At the Tehran summit on Friday, Iran’s Hassan Rouhani and Russia’s Vladimir Putin expressed tactical differences with Turkey’s President Erdogan, on how to proceed with the military offensive for the Syrian army to retake the northwest province of Idlib from terrorist groups.
Ethiopia’s new Prime Minister Abiy Ahmed is moving quickly to open up the strategic Horn of Africa country to Western capital. But far from the move being seen as a progressive reform, many Ethiopians and observers are concerned that the new direction is leading the nation into “debt slavery”.
Nearly five months after a change in power in Ethiopia, the country is witnessing an outbreak of deadly communal violence in several regions. The surge in conflict has come after many years of political stability in the Horn of Africa nation, stirring fears that the country may be facing widespread chaos and even break-up.
Updated: Aug. 15, 2018
American politicians provoke a slew of emotions, from tears of rage to tears of laughter. But perhaps the uppermost emotion is one of pity.
With a few honorable exceptions, it is such a pity that the American people are misled by such buffoons. It is such a pity that the American and Russian people — who have so much in common as human beings — are nevertheless being driven towards a state of war by these buffoonish politicians.
The apparent assassination of a highly regarded public figure has rocked Ethiopia to its core. Simegnew Bekele, the architect overseeing a prestigious hydroelectric project in Ethiopia, was shot dead last week in the capital Addis Ababa by an unknown attacker. Many people in the Horn of Africa country are now suspecting a foreign hand behind his brutal slaying.
You can’t really blame Trump for treating European leaders with contempt. Frankly, it’s because they deserve it, and Trump knows it.
This week, the American president joins European allies at the NATO summit in Brussels, and the gathering is expected to be a bruising one. The Europeans are fearing a drubbing from Trump over financial commitments.
American citizens have a problem telling the difference between facts and opinion. That’s the finding of a recent survey carried out by the respected Pew organization.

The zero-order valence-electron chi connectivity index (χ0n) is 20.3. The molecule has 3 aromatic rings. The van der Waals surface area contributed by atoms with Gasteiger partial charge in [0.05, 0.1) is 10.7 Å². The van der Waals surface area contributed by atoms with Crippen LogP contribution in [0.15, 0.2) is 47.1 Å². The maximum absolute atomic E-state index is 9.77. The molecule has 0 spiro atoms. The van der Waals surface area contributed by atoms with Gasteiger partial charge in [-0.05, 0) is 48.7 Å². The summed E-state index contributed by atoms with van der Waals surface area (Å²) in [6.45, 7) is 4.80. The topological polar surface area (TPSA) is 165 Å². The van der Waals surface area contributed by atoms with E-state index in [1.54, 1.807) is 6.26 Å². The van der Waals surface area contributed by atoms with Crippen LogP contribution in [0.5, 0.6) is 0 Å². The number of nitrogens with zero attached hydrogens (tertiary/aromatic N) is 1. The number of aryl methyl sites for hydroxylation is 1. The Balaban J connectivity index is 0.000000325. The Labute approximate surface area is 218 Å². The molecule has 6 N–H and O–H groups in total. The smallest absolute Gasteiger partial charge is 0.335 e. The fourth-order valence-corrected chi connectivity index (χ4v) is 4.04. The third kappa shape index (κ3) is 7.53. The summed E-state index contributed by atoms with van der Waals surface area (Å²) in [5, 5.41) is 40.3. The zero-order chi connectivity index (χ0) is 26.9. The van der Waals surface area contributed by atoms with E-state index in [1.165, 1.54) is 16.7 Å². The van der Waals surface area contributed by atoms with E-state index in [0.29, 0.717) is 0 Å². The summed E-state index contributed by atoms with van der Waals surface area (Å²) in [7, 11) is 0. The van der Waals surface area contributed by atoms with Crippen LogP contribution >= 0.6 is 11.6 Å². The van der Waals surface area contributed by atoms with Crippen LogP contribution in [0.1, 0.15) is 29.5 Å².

The US-led NATO military alliance earlier this month committed to a major escalation in force buildup on Russia’s western flank. The development underscores Russia’s long-held concern that the 29-member alliance is inevitably moving dangerously on a war footing.
This week, Russian President Vladimir Putin unveiled a new 19-kilometer bridge linking the Crimean Peninsula with mainland southern Russia. Thousands of kilometers away, in occupied Palestine, a massacre was being carried out by Israeli soldiers with full support of the United States as it opened a new embassy.
This week sees a flurry of diplomatic efforts by Iran, China, Russia and the European Union to salvage the international nuclear accord following US President Trump’s violation of the UN-backed treaty.
Now, at last, a real “election influence” scandal – and, laughably, it’s got nothing to do with Russia. The protagonists are none other than the “all-American” US social media giant Facebook and a British data consultancy firm with the academic-sounding name Cambridge Analytica.
Western governments, their corporate news media, and even the United Nations’ chief Antonio Guterres are once again playing a disgusting, emotive propaganda game over the Syrian war.
It’s hilariously naive how mainstream American news media feign an air of disdain concerning accusations of impropriety by the Federal Bureau of Investigation during the last presidential elections.